Trump supports peaceful engagement on North Korea, Seoul envoy says

Elizabeth Shim
President Donald Trump met with South Korea special envoy Hong Seok-hyun on Wednesday. Photo by Kevin Dietsch/UPI
President Donald Trump met with South Korea special envoy Hong Seok-hyun on Wednesday. Photo by Kevin Dietsch/UPI | License Photo

May 17 (UPI) -- U.S. President Donald Trump said he supports peaceful engagement on the Korean peninsula but dialogue with North Korea would only take place under certain conditions.

Trump made the comments during a meeting with a special envoy from South Korea on Wednesday afternoon, Yonhap reported.


Hong Seok-hyun, a former ambassador to the United States, met with Trump for 15 minutes at the Oval Office with Vice President Mike Pence, National Security Advisor H.R. McMaster and senior White House advisor Jared Kushner by Trump's side, according to South Korean television network JTBC.

Hong delivered a letter from South Korean President Moon Jae-in. Trump said he looked forward to working closely with Moon to resolve the North Korea nuclear issue, Hong said.

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"We may presently be at the stage of pressure and sanctions, but if conditions are right, [Trump] said he would be willing to take part in making peace," the South Korean special envoy said.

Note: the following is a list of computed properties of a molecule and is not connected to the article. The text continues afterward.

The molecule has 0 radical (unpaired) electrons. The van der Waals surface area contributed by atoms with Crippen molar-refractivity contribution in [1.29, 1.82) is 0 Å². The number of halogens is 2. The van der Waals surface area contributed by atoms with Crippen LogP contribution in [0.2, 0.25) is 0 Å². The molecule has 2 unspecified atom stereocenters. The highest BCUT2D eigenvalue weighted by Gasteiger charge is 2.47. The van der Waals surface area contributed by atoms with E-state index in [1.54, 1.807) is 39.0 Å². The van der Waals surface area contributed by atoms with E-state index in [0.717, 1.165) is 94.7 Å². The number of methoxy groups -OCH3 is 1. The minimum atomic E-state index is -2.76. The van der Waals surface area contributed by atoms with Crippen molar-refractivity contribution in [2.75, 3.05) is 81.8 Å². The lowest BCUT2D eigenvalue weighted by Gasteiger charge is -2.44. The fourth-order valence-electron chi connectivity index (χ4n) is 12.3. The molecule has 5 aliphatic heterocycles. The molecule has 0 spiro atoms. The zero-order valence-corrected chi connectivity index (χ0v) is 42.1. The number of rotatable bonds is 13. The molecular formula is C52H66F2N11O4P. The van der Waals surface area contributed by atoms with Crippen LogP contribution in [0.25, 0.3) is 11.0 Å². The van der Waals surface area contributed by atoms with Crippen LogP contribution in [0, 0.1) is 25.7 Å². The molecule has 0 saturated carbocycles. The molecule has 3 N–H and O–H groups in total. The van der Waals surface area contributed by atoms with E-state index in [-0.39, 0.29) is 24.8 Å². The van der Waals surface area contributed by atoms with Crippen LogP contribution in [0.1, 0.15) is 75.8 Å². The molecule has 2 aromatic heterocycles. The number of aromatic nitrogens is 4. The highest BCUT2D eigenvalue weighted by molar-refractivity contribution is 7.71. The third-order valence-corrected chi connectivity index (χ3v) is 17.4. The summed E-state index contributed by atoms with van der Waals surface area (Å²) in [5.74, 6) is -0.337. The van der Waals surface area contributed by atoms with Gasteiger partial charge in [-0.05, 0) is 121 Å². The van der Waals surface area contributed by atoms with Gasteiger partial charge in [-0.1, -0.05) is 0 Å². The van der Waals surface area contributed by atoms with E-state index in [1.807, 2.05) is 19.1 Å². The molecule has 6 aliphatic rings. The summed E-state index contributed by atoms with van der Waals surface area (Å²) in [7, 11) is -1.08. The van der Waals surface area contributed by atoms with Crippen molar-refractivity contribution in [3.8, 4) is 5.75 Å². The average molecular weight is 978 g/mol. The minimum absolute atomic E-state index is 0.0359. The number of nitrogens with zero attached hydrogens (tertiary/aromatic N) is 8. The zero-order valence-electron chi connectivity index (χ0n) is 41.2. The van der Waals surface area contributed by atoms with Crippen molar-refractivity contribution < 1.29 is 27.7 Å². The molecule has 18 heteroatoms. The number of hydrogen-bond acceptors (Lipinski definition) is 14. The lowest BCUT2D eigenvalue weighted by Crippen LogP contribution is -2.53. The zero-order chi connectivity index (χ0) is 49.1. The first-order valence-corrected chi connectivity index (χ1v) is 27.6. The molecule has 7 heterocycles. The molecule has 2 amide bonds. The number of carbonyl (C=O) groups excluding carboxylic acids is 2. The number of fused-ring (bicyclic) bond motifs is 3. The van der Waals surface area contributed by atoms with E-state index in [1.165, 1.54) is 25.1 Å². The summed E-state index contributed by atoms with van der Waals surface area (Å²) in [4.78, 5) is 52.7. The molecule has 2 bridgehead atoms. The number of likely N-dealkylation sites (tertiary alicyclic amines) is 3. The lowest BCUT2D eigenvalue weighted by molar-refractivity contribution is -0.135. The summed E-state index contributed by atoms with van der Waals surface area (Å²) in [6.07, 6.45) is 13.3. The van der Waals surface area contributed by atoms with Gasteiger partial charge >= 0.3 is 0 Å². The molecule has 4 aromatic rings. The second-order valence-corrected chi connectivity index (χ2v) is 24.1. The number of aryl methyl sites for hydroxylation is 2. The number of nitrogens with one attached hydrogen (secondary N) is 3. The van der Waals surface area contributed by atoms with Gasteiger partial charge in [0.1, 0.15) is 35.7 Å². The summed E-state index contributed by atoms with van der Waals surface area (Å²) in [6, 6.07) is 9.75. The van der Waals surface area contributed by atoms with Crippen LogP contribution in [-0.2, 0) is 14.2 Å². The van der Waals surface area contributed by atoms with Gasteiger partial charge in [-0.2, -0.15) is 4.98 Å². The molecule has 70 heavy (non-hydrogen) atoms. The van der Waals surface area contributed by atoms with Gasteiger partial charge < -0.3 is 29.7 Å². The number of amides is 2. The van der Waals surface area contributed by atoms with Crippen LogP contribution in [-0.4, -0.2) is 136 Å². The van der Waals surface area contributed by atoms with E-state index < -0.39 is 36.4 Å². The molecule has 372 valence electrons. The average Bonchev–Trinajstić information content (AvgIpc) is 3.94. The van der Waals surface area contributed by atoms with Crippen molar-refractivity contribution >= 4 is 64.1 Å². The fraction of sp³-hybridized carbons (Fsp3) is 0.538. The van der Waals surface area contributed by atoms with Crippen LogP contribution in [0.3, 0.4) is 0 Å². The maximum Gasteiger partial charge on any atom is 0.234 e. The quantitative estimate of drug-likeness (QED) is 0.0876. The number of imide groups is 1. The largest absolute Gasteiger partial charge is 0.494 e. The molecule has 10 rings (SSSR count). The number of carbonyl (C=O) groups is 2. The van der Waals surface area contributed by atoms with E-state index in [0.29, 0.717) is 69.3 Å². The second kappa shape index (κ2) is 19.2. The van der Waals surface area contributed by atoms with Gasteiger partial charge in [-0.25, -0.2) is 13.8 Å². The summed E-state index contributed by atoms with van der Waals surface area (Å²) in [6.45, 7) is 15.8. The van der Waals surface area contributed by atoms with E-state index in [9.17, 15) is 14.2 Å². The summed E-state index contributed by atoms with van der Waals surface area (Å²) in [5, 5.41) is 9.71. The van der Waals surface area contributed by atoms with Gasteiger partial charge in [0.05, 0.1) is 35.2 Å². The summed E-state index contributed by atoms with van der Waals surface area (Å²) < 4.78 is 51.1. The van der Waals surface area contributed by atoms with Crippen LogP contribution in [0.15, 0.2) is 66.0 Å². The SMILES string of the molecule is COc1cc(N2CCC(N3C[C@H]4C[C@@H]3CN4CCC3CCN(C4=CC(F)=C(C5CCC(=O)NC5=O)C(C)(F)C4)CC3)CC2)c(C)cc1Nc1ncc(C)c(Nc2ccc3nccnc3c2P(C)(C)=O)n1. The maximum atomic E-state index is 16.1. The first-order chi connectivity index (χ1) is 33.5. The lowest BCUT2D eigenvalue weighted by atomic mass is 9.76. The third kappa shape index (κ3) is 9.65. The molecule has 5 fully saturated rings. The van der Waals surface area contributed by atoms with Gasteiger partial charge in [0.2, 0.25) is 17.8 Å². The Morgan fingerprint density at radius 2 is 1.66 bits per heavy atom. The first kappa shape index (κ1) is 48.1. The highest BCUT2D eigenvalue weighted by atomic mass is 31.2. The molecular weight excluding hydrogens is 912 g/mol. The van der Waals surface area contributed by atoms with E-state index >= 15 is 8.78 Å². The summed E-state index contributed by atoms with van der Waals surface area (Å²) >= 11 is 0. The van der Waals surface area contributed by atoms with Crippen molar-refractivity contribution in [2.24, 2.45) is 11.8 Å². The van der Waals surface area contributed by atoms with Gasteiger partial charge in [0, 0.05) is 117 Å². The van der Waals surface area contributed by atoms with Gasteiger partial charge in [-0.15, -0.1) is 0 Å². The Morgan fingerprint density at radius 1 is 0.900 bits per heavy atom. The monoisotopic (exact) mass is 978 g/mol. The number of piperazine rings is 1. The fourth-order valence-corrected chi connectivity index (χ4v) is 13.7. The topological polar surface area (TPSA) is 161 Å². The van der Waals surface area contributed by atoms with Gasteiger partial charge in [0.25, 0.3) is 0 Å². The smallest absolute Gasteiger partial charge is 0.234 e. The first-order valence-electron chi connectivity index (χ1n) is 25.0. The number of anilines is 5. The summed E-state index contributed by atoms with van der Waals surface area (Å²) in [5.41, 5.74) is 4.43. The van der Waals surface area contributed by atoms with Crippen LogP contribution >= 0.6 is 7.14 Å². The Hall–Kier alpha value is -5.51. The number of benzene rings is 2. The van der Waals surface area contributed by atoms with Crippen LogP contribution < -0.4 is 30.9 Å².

The issue of THAAD deployment on the peninsula was not raised during Hong's discussions with Trump, but the former South Korean diplomat said the U.S. missile defense system was addressed during a separate meeting with Gen. McMaster.


McMaster reportedly told Hong the United States is aware of the controversy over THAAD deployment.

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"I said there is a controversy about procedural problems in the course of the deployment, and I talked about the need for this issue to be discussed at the National Assembly," Hong told reporters at the Korean War Veterans Memorial after paying tribute to U.S. soldiers who served during the 1950-53 Korean War.

Hong said the issue of THAAD's cost was not raised during the talks.

In April Trump had said Seoul should pay as much as $1 billion for the missile defense system.

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